Kubrick’s son-in-law Philip Hobbs told the New York Times: “I remember Stanley talking about Lunatic. He was always saying he wished he knew where it was, because it was such a great idea.”
Around 2010-2011, filmmaker Stephen R. Clarke decided to take a stab at the project, which was to star Scarlett Johansson and Sam Rockwell, but for reasons yet to be disclosed, it never made any traction after this announcement.
The German Lieutenant
Following the heels of Paths of Glory, Kubrick was fixated with yet another anti-war concept. This time around, Kubrick wanted to take a look at World War II, and interestingly enough, he wanted tell a story from the German perspective. For this, Kubrick teamed with novelist and former paratrooper Richard Adams (famous for writing Watership Down) to draft a screenplay for what would become The German Lieutenant.
The film was set in 1945 in the flickering light of the war, and centered around Lieutenant Oskar Kraus and Lieutenant Paul Dietrich, friends and officers who are ordered to be dropped behind enemy lines to blow up a railway bridge, something that is widely viewed by the soldiers as a suicide mission.
While Kraus toys around with the idea of deserting, he ultimately decides to stay with Dietrich, who is ecstatically embraces the mission. However, right from the start, the mission goes awry. The soldiers are dropped during the daytime, instead of under the guise of darkness, which leads to many perishing in the process.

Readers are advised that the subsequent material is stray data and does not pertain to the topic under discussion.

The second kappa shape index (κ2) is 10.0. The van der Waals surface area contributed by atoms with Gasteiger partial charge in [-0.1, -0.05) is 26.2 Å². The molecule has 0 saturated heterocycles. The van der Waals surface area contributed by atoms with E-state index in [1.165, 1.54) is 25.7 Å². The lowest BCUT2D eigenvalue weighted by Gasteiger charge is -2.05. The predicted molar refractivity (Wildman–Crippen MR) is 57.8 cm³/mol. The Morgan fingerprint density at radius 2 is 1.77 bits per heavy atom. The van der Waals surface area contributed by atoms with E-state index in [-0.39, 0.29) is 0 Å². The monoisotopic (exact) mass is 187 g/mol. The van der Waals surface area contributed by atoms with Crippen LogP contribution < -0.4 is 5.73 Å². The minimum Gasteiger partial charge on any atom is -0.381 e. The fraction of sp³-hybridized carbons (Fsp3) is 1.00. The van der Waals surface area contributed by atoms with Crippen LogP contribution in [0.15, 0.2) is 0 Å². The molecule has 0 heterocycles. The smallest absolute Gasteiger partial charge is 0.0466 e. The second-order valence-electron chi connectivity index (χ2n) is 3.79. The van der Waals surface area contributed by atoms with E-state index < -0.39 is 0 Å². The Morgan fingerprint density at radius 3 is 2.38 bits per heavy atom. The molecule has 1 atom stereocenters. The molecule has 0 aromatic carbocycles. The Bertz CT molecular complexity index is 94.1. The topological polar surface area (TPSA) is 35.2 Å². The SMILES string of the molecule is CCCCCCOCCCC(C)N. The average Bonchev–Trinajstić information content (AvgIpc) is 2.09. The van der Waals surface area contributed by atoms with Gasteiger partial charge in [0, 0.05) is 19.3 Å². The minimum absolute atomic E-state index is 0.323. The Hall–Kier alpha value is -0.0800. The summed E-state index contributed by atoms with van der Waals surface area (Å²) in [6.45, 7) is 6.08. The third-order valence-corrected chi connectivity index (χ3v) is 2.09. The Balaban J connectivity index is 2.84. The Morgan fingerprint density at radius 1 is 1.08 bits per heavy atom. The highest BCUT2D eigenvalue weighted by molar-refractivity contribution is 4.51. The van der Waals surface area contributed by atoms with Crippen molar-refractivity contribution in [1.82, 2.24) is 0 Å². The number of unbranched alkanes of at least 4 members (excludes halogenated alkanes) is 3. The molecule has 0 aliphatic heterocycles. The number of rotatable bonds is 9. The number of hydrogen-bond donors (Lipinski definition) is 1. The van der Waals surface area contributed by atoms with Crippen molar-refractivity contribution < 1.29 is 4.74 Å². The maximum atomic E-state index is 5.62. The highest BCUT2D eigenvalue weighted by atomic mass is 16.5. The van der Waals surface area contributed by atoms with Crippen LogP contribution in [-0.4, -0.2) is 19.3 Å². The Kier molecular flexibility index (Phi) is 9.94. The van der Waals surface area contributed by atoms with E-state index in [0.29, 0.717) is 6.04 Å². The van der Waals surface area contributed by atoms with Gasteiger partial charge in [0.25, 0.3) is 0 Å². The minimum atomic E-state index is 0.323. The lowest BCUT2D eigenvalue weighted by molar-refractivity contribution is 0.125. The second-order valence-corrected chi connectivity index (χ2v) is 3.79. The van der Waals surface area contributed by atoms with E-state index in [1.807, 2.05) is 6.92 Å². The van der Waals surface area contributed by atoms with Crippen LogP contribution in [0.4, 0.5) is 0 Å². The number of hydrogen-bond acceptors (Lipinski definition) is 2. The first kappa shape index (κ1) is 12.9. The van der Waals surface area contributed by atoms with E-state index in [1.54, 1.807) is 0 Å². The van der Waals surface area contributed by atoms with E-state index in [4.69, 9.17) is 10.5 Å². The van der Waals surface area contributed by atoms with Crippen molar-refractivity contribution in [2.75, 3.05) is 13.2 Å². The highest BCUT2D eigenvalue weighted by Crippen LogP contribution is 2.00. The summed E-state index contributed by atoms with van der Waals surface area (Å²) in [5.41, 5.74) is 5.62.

Despite their unfortunate circumstances, Dietrich is determined to destroy the bridge, even though Kraus questions the mission’s futility since German defeat seems inescapable.
By and by, the German soldiers are eventually taken prisoner and held in the center of the bridge by American forces, who are operating under the notion that the bridge has been wired to explode; although, there’s still enough doubt to leave them unsure. Dietrich persuades his men to keep their plan secret, and when the soldiers are eventually ordered off the bridge by their American captors, the bridge blows up.
Shifting into the denouement Kubrick shows us Dietrich in a monotonous postal service job following the war, implying that his last heroic stand was meaningless.
The story and its narrative angle are interesting, and Adams’ screenplay was completed (which you can read here), but Kubrick would end up abandoning the project due to lack of studio interest, allegedly going on to tell German producer Jan Harlan that he had no idea why he pursued this project.
However, in a 1959 interview with Film Quarterly’s Colin Young, Kubrick offered up his interest in the subject matter:
“To begin with, one of the attractions of a war or crime story is that it provides an almost unique opportunity to contrast an individual of our contemporary society with a solid framework of accepted value, which the audience becomes fully aware of, and which can be used as a counterpoint to a human, individual, emotional situation,” he said. “Further, war acts as a kind of hothouse for forced, quick breeding of attitudes and feelings. Attitudes crystallize and come into the open. Conflict is natural, when it would in a less critical situation have to be introduced almost as a contrivance, and would thus appear forced, or — even worse — false. Eisenstein, in his theoretical writings about dramatic structure, was often guilty of oversimplification. The black and white contrasts of ‘Alexander Nevsky’ do not fit all drama. But war does permit this kind of contrast — and spectacle. And within these contrasts you can begin to apply some of the possibilities of film — of the sort explored by Eisenstein.”
What do you think? Which of these unfinished Kubrick projects would you like to see made? We want to know. Share your thoughts and feelings in the comments section below, and as always, remember to viddy well!